With an increasing amount of beef coming from the dairy herd, Cogent’s Beef Breeding Programme can help improve efficiency in the dairy-cross-beef sector and provide greater consistency for the whole supply chain.
It is estimated that around 50% of all beef in the UK is a product of the dairy herd, with this figure predicted to continue in an upward trend over the next five years. Therefore, improving the quality of these cattle can bring benefits to both dairy farmers and the wider beef supply chain.
With this in mind, Cogent has been working to strengthen its Beef Breeding Programme over the past three years to help guide producers on breeding decisions which are likely to be more beneficial for the dairy-cross-beef market. The programme partners with nucleus herds to develop reputable and bespoke genetics for each sire breed. By working with individual herds, Cogent ensures consistent and desired sire lines whose marketable traits flow through to the cross bred calf.
“The Cogent Beef programme is designed to address the ever-increasing demand of using beef semen in the dairy herd, highlighting the importance of providing consistent genetics that are repeatable,” says Boomer Birch, Cogent’s beef programme manager.
Within the breeding programme, bulls are bred for dairy industry-desired traits such as conception rate, calving ease and gestation length. Long standing data collection with over 318,000 data points increasing on a fortnightly basis, has enabled Cogent to monitor both the bull and its progeny’s performance before making the semen commercially available.
Bulls from the breeding programme boast an average gestation length of 280 days and a calving ease of 97.9% indicating that, on average, around <3% of calvings will be difficult, or will require moderate veterinary assistance.
Calf quality varies with sire breed; the British Blue takes the highest quality at 91% closely followed by the Aberdeen Angus at 88%. Quality is determined by Cogent’s unique scoring system based on conformation and fleshing ability of the calf, defining the differences between continental and native cross-bred progeny.
“The figures are calculated on each individual beef sire and are indicative of the benefits that the sire can contribute to the next generation when used in a dairy herd. By publishing these figures, we provide the farmer with a monetary value that can be used to foresee the benefits of using such genetics within their enterprise.”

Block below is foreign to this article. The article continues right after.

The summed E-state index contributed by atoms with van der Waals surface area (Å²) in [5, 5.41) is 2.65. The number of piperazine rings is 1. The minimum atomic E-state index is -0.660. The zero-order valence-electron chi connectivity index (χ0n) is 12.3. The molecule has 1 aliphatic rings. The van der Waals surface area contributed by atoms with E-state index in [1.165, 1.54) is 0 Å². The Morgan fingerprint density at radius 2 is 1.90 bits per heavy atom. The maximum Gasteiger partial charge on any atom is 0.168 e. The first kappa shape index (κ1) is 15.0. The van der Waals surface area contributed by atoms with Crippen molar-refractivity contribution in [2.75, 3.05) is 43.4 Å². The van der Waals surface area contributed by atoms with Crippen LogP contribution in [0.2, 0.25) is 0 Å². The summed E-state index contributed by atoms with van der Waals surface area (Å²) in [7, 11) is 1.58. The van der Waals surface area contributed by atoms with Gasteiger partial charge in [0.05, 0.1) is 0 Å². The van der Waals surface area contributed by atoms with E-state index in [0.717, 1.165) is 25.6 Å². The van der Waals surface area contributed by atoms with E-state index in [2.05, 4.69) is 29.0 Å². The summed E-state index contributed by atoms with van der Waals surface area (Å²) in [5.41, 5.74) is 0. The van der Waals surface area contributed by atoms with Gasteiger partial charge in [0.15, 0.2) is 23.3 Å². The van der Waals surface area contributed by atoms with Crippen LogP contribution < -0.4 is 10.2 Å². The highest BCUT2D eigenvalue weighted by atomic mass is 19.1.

The main goal of the programme is to ensure selection of bulls that can perform in any system. To ensure this, Cogent partnered with some of the most forward-thinking, progressive beef herds in the UK to develop bloodlines which produce repeatable genetics, from calving ease right through to carcase quality, explains Mr Birch. “Having this relationship with our breeders is allowing us to fulfil the requirements of the whole supply chain, and by utilising advanced breeding technologies, Cogent can create multiple pregnancies from programme-leading males and females to ensure they are bringing the correct genetics into the stud.”
Specific bulls originating from the breeding programme are currently averaging 512 days to slaughter coupled with over 87.4% of progeny achieving a 4L fat grade and below. Conformation is also looking attractive with 97% of slaughtered progeny hitting a 0+ grade or higher. High carcass dead weight coincides with exceptional kill out percentages, which are consistently averaging above 51.7%.
“So, for the dairy farmer that needs calves which are easily born but of high quality, the grower who is looking for efficient, fast daily liveweight gain, the finisher who wants animals that lay down the correct ratios of muscle and fat, and finish quickly, and the processor who wants a carcase that consistently fits the spec with minimal waste, the improved Cogent Beef Programme can provide a solution,” Mr Birch adds.
The top eleven Aberdeen Angus bulls for intramuscular fat (IMF) within the breed society register have been bred and developed by Cogent as a result of the strengthened beef programme, providing excellent eating quality, ticking boxes for the retailer and consumer.
All 11 of these 2020 bulls have now entered semen production within Cogent’s state-of-the-art bull stud, providing high-performance, high-quality semen to both UK and international markets, adds Mr Birch. “The beef semen quality is suitable for male SexedULTRA 4M, and advancements in media and sorting procedures allow Cogent to provide male sexed semen greater than 90% purity and a QC quality that matches the dairy SexedULTRA 4M offering.
“With the expected growth of the dairy-cross-beef market, the strengthening of the programme marks a real opportunity for producers to get the most from their calves and capitalise on a rapidly expanding sector.”